There is an insidious side to jargon, when corporations use euphemisms to make corrupt actions sound less offensive. Journalist-turned teacher Lucy Kellaway first turned her attention to this sort of language in 1994, and before she switched careers, her yearly (and fictional) Golden Flannel awards in the Financial Times called out the worst in business bullshit. She draws attention to carmaker Ford referring to firings as "people efficiency actions". Worse perhaps is the language gig economy companies use to sidestep employment laws and regulations. An internal memo by food delivery service Deliveroo gives a rundown of language that staff ought to use to describe delivery workers. They aren't "employees", but "independent suppliers". This naming bars them from rights enjoyed by most workers.
Research in recent years also shows that corporate gibberish is bad for equality. According to a study by Business in the Community, a UK employment charity, young people are regularly put off from applying to entry level roles by the "business-speak" used in job specs. Two thirds (66%) of young people didn't understand the role they would be applying for. The study also found that jargon has a negative impact on confidence, making the 16-to 24-year olds surveyed feel like they don’t deserve a job or aren't good enough. Respondents also reported feeling intimidated and unsure of what they’d be signing up for if they were to be successful in their application. Most worryingly, the more disadvantaged the young people in the study were, the more easily discouraged by jargon they were.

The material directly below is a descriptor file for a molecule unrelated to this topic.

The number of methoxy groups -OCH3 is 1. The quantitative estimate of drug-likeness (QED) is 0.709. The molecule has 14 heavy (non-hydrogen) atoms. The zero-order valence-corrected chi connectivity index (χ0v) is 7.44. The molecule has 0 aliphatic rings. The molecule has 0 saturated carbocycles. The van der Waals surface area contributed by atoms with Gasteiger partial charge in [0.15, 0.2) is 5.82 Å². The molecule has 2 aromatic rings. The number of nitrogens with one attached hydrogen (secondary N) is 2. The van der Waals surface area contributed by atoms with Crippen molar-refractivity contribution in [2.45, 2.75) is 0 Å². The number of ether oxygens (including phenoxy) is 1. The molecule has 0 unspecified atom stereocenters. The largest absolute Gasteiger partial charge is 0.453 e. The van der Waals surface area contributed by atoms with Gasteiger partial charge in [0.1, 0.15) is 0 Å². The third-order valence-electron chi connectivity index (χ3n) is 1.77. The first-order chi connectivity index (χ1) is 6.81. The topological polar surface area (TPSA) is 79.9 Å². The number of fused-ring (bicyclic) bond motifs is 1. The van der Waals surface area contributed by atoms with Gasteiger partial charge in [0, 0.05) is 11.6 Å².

The English-speaking world used to crow that theirs was the language of commerce. If you wanted a deal done in Shanghai, Rio de Janeiro or Lagos, English was usually the lingua franca. A biproduct of this soft power asset is, according to Sandbach of Free Range Communications, a globalisation of jargon. English jargon has made its way into boardrooms in languages ranging from Mandarin to Swiss-German. "These words aren’t always translatable," he says. "So they pop up in speech everywhere."
If The Writer's Nordone is to be heeded, businesses that can cut out jargon stand to gain an edge over competitors and - quite possibly - avert disasters through clear and simple language. "People ignore or run away from stuff if they don't understand it. Long-winded language, business speak, it all turns the reader off and loses attention," she says. "Depending on what industry you're in, that can be very dangerous indeed."
With business-speak increasingly associated with ineptitude, inexperience and commercial catastrophe, the case for doing without it has never been stronger. Verbose executives will have to find new ways to describe blue sky thinking, thought showers and peeling back the onion.